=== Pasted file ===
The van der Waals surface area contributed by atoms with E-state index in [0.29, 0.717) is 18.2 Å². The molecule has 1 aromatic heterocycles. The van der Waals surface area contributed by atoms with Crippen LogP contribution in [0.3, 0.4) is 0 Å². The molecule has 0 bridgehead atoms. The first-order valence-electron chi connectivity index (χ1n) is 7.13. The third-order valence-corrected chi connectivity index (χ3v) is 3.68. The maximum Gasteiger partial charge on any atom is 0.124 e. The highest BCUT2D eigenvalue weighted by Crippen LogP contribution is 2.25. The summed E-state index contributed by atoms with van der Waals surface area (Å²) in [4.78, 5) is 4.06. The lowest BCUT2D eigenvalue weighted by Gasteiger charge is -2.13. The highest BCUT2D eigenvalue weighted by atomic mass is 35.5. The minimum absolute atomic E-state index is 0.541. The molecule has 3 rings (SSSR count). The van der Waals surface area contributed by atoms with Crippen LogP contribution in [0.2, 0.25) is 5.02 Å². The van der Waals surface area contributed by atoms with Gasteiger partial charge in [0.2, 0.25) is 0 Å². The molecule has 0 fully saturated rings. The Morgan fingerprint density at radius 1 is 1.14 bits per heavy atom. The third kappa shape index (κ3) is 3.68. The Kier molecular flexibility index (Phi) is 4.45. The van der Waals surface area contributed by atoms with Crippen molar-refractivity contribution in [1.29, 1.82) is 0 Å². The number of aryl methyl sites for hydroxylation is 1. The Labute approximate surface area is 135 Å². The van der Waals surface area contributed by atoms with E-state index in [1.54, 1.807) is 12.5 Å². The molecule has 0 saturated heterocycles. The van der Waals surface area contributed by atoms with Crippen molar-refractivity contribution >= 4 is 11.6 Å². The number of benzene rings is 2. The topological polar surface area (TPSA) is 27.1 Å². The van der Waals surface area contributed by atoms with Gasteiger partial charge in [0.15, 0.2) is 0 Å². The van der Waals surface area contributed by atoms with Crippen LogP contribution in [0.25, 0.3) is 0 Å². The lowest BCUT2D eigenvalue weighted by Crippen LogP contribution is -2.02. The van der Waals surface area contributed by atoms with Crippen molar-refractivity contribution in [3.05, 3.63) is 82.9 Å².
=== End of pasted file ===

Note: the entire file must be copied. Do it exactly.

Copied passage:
The van der Waals surface area contributed by atoms with E-state index in [0.29, 0.717) is 18.2 Å². The molecule has 1 aromatic heterocycles. The van der Waals surface area contributed by atoms with Crippen LogP contribution in [0.3, 0.4) is 0 Å². The molecule has 0 bridgehead atoms. The first-order valence-electron chi connectivity index (χ1n) is 7.13. The third-order valence-corrected chi connectivity index (χ3v) is 3.68. The maximum Gasteiger partial charge on any atom is 0.124 e. The highest BCUT2D eigenvalue weighted by Crippen LogP contribution is 2.25. The summed E-state index contributed by atoms with van der Waals surface area (Å²) in [4.78, 5) is 4.06. The lowest BCUT2D eigenvalue weighted by Gasteiger charge is -2.13. The highest BCUT2D eigenvalue weighted by atomic mass is 35.5. The minimum absolute atomic E-state index is 0.541. The molecule has 3 rings (SSSR count). The van der Waals surface area contributed by atoms with Crippen LogP contribution in [0.2, 0.25) is 5.02 Å². The van der Waals surface area contributed by atoms with Gasteiger partial charge in [0.2, 0.25) is 0 Å². The molecule has 0 fully saturated rings. The Morgan fingerprint density at radius 1 is 1.14 bits per heavy atom. The third kappa shape index (κ3) is 3.68. The Kier molecular flexibility index (Phi) is 4.45. The van der Waals surface area contributed by atoms with Crippen molar-refractivity contribution in [1.29, 1.82) is 0 Å². The number of aryl methyl sites for hydroxylation is 1. The Labute approximate surface area is 135 Å². The van der Waals surface area contributed by atoms with E-state index in [1.54, 1.807) is 12.5 Å². The molecule has 0 saturated heterocycles. The van der Waals surface area contributed by atoms with Crippen molar-refractivity contribution >= 4 is 11.6 Å². The number of benzene rings is 2. The topological polar surface area (TPSA) is 27.1 Å². The van der Waals surface area contributed by atoms with Gasteiger partial charge in [0.15, 0.2) is 0 Å². The van der Waals surface area contributed by atoms with Crippen LogP contribution in [0.25, 0.3) is 0 Å². The lowest BCUT2D eigenvalue weighted by Crippen LogP contribution is -2.02. The van der Waals surface area contributed by atoms with Crippen molar-refractivity contribution in [3.05, 3.63) is 82.9 Å².